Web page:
Jewish history and culture in the hellenistic period

Albert I. Baumgarten

Research output: Chapter in Book/Report/Conference proceedingChapterpeer-review


In the year 539 b.c.e., the Persian king, Cyrus, allowed the Jews, who had been exiled to Babylonia in 586 b.c.e. by King Nebuchadnezer, to return home to Jerusalem. A new era in the history of the Jews of Palestine thus began, one in which they were to live in their own land, but as subjects of a world empire. This situation was to persist until the Jews achieved formal independence under the Maccabees, in 140 b.c.e. Thus, for almost four hundred years, conditions of Jewish life in Palestine were dependent on the arrangements instituted by the empire controlling that part of the world, a role that was to pass from the Persians to the Macedonians at the time of Alexander the Great (333 b.c.e.), and after his death in 323 b.c.e. to his successors, at first Ptolemaic (until the Battle of the Bania in 198 b.c.e.) and later Seleucid.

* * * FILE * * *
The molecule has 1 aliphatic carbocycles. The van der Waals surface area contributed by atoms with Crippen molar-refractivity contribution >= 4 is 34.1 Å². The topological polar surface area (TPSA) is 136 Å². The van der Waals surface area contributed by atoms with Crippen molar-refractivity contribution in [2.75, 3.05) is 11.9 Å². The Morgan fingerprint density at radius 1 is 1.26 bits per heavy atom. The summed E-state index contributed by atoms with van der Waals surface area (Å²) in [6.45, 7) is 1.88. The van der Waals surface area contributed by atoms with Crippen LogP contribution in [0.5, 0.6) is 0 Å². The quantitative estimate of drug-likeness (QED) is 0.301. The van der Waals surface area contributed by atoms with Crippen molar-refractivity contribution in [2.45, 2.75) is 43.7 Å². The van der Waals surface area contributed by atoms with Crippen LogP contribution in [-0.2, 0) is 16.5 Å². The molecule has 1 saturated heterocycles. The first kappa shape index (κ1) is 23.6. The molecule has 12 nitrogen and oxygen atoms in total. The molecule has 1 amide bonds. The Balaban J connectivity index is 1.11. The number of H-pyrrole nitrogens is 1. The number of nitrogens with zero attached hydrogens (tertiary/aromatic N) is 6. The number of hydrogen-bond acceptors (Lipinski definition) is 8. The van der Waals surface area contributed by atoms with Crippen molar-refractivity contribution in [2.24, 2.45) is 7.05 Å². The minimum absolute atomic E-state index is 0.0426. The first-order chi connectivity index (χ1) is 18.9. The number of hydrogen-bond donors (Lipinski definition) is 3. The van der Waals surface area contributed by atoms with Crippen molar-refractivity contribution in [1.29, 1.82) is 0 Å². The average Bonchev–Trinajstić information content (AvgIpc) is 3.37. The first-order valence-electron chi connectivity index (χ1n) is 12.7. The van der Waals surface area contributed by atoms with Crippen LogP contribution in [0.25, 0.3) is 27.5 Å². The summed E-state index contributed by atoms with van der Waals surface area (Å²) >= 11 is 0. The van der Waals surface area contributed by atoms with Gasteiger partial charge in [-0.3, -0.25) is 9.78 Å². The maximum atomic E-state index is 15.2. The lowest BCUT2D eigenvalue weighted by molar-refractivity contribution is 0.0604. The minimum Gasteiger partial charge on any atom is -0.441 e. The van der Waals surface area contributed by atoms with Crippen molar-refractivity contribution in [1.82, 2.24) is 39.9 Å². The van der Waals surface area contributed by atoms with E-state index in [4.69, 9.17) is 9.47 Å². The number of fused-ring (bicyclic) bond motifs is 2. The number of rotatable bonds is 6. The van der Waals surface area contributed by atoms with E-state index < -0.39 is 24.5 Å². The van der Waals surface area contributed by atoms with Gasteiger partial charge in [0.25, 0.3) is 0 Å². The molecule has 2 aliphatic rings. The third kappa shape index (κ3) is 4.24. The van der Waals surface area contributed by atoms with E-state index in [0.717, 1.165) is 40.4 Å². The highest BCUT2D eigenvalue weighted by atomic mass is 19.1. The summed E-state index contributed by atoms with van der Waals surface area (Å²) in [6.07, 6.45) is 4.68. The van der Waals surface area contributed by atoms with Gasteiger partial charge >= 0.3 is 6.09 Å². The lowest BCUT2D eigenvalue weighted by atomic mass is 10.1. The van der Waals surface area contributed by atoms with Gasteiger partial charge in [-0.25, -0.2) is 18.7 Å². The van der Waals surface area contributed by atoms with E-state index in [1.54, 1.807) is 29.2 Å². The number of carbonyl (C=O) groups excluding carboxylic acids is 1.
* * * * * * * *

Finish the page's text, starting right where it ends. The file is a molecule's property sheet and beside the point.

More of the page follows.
Original languageEnglish
Title of host publicationFrom Mesopotamia to Modernity
Subtitle of host publicationTen Introductions to Jewish History and Literature
PublisherTaylor and Francis
Number of pages19
ISBN (Electronic)9780429968907
ISBN (Print)9780813367170
StatePublished - 1 Jan 2018

Bibliographical note

Publisher Copyright:
© 1999 by Burton L. Visotzky and David E. Fishman. All rights reserved.


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